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Click on the phrases to see them in context. The original texts by Immanuel Kant and David Hume are available from the Gutenberg Projet.


From this it is plain that the only aim of reason in this procedure is the establishment of its own formal rule for the extension of its dominion in the world of experience; that it does not aim at an extension of its cognition beyond the limits of experience; and that, consequently, this idea does not contain any constitutive principle.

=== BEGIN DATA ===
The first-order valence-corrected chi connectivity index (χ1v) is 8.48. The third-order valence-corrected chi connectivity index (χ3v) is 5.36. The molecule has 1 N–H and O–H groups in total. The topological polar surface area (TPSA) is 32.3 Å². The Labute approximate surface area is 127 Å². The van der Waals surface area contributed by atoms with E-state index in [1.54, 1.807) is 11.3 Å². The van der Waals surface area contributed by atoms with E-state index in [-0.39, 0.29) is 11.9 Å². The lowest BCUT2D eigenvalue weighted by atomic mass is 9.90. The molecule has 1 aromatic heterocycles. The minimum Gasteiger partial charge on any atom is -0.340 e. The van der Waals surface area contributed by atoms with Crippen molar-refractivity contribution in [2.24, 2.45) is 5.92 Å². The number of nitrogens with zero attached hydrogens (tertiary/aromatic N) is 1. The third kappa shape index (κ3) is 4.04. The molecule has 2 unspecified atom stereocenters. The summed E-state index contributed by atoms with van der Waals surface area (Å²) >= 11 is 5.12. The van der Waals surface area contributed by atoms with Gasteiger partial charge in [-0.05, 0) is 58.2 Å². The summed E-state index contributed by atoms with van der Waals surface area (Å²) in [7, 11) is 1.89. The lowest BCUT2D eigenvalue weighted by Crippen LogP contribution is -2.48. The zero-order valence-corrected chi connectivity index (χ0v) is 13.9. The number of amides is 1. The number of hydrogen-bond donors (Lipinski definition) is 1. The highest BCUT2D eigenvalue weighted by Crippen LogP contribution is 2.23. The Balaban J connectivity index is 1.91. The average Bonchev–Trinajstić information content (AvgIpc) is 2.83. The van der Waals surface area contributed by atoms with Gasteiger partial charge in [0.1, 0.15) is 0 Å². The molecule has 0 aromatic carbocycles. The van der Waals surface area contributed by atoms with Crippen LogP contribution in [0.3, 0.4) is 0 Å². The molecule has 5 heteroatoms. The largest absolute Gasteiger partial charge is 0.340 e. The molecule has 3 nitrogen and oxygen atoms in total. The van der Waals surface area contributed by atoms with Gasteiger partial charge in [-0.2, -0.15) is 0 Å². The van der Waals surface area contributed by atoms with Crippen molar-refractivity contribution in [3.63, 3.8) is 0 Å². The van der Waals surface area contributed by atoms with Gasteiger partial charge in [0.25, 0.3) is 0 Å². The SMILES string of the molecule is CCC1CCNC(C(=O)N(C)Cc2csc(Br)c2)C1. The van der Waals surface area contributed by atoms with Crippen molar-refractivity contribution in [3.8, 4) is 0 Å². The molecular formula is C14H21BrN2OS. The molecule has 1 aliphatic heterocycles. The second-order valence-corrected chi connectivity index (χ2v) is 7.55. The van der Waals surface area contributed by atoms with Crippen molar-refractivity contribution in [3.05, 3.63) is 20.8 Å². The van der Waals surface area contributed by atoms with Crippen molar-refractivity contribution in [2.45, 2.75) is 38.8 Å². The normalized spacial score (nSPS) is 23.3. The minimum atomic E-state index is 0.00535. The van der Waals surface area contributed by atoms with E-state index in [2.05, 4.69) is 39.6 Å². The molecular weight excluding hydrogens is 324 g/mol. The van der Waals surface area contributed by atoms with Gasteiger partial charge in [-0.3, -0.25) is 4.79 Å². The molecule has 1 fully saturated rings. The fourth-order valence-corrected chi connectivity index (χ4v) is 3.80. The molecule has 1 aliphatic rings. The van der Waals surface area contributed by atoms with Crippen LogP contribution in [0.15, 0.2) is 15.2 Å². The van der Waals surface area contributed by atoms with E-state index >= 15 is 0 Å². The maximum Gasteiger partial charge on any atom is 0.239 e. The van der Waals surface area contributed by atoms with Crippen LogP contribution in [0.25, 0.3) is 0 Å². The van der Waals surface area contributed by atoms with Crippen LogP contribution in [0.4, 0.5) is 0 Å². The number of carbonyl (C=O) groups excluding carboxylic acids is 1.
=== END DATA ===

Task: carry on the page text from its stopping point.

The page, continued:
For we may establish it as a general maxim in this science of human nature, that wherever there is a close relation betwixt two ideas, the mind is very apt to mistake them, and in all its discourses and reasonings to use the one for the other. The latter are neither unavoidable to mankind, nor necessary, or so much as useful in the conduct of life; but on the contrary are observed only to take place in weak minds, and being opposite to the other principles of custom and reasoning, may easily be subverted by a due contrast and opposition. But though this conclusion from the coherence of appearances may seem to be of the same nature with our reasonings concerning causes and effects; as being derived from custom, and regulated by past experience; we shall find upon examination, that they are at the bottom considerably different from each other, and that this inference arises from the understanding, and from custom in an indirect and oblique manner. These dialectical propositions are so many attempts to solve four natural and unavoidable problems of reason. It is from them, accordingly, that we receive material for reasoning, and antecedently to them we possess no a priori conceptions of objects from which they might be deduced, On the other hand, the sole basis of their objective reality consists in the necessity imposed on them, as containing the intellectual form of all experience, of restricting their application and influence to the sphere of experience. But if--as often happens--empiricism, in relation to ideas, becomes itself dogmatic and boldly denies that which is above the sphere of its phenomenal cognition, it falls itself into the error of intemperance--an error which is here all the more reprehensible, as thereby the practical interest of reason receives an irreparable injury. But these considerations of what is desirable in relation to our whole state, that is, is in the end good and useful, are based entirely upon reason.